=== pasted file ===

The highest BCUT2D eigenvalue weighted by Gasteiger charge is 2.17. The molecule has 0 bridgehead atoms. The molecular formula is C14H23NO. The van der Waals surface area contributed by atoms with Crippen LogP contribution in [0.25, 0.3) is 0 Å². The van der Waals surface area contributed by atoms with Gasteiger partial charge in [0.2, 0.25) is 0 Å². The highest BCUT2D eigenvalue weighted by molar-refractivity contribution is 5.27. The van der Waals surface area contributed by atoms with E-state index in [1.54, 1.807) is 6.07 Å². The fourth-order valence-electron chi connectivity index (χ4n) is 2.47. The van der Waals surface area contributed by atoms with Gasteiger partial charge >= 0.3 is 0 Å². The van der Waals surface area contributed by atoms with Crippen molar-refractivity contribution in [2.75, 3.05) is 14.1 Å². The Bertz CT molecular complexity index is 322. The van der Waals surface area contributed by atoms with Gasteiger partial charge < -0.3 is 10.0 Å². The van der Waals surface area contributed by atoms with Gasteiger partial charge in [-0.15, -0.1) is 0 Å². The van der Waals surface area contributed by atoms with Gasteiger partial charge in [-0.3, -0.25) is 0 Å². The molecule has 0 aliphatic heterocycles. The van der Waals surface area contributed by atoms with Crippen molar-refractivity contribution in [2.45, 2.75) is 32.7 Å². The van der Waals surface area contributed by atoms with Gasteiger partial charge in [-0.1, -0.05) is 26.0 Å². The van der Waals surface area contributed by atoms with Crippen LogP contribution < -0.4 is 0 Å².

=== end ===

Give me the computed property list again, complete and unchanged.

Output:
The highest BCUT2D eigenvalue weighted by Gasteiger charge is 2.17. The molecule has 0 bridgehead atoms. The molecular formula is C14H23NO. The van der Waals surface area contributed by atoms with Crippen LogP contribution in [0.25, 0.3) is 0 Å². The van der Waals surface area contributed by atoms with Gasteiger partial charge in [0.2, 0.25) is 0 Å². The highest BCUT2D eigenvalue weighted by molar-refractivity contribution is 5.27. The van der Waals surface area contributed by atoms with E-state index in [1.54, 1.807) is 6.07 Å². The fourth-order valence-electron chi connectivity index (χ4n) is 2.47. The van der Waals surface area contributed by atoms with Gasteiger partial charge >= 0.3 is 0 Å². The van der Waals surface area contributed by atoms with Crippen molar-refractivity contribution in [2.75, 3.05) is 14.1 Å². The Bertz CT molecular complexity index is 322. The van der Waals surface area contributed by atoms with Gasteiger partial charge < -0.3 is 10.0 Å². The van der Waals surface area contributed by atoms with Gasteiger partial charge in [-0.15, -0.1) is 0 Å². The van der Waals surface area contributed by atoms with Gasteiger partial charge in [-0.3, -0.25) is 0 Å². The molecule has 0 aliphatic heterocycles. The van der Waals surface area contributed by atoms with Crippen molar-refractivity contribution in [2.45, 2.75) is 32.7 Å². The van der Waals surface area contributed by atoms with Gasteiger partial charge in [-0.1, -0.05) is 26.0 Å². The van der Waals surface area contributed by atoms with Crippen LogP contribution < -0.4 is 0 Å².